Stronger Ties with Coworkers Boost Creativity and Resilience: Here’s How to Start

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Lecturer Monica Worline, Professor Jane Dutton, and PhD alumna Ashley Hardin, writing in Harvard Business Review, show why it’s time to form stronger bonds with colleagues.

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Dutton

Humans are social animals, and making connections with each other is critical to our mental and physical health. Making connections often gets forgotten at work, however, where time pressures get in the way of forming friendships.

But with stress and workplace incivility on the rise, it’s time to start forming those bonds, say Michigan Ross Lecturer Monica Worline, Professor Jane Dutton, and Ashley Hardin (BBA ’09/PhD ’17), professor of organizational behavior at Washington University’s Olin Business School.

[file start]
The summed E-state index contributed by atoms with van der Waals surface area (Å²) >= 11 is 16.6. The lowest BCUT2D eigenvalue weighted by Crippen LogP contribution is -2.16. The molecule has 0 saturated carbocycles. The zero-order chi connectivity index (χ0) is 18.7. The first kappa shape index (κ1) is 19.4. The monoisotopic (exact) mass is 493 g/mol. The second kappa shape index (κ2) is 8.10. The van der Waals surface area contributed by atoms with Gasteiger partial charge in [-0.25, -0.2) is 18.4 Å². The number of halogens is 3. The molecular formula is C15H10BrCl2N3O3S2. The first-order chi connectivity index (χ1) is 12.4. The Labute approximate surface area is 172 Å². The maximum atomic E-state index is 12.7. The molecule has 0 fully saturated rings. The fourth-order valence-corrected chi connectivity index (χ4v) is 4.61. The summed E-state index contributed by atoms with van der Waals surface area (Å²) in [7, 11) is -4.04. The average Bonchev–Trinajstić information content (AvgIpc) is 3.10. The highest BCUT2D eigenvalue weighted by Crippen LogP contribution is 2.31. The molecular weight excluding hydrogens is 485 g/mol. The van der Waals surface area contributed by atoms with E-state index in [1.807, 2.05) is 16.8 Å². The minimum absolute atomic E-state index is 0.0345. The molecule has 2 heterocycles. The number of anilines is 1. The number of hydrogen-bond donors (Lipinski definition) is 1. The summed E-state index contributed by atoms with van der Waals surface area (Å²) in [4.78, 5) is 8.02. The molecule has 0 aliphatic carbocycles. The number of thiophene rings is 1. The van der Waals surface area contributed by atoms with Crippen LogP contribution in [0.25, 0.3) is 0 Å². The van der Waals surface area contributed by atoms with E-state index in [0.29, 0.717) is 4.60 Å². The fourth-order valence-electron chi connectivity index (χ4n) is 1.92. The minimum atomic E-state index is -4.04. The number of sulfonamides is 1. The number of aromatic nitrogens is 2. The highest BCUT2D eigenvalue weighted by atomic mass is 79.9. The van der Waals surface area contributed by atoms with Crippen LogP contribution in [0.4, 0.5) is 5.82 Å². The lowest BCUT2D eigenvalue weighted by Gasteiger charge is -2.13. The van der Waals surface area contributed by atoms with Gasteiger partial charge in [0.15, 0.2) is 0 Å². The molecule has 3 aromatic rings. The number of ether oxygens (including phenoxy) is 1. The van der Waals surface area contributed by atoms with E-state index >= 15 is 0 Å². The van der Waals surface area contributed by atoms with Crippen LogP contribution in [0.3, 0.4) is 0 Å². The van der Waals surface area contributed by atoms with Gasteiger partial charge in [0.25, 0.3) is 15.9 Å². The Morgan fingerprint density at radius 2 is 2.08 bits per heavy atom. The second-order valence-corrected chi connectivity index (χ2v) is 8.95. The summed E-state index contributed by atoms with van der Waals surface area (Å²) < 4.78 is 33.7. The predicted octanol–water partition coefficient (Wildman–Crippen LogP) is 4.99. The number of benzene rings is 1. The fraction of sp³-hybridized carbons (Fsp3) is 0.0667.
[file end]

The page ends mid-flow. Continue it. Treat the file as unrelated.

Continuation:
Writing in Harvard Business Review, they say there’s a dire need for more compassion in the workplace. Their research shows four ways people can bring more compassion at work, build stronger ties, and create a better work environment. These include learning how to notice suffering, perfecting your capacity for inquiry, tuning into your own feelings of concern, and being creative with compassionate actions.  

“Too many people think of compassion and connection with others as a nice-to-have in organizations. But if people feel like they belong and genuinely care about one another, they will be more creative, resilient, and eager to contribute at work,” they write.

Dutton and Worline are authors of Awakening Compassion at Work: The Quiet Power that Elevates People and Organizations and are faculty members of the Center for Positive Organizations at Ross.

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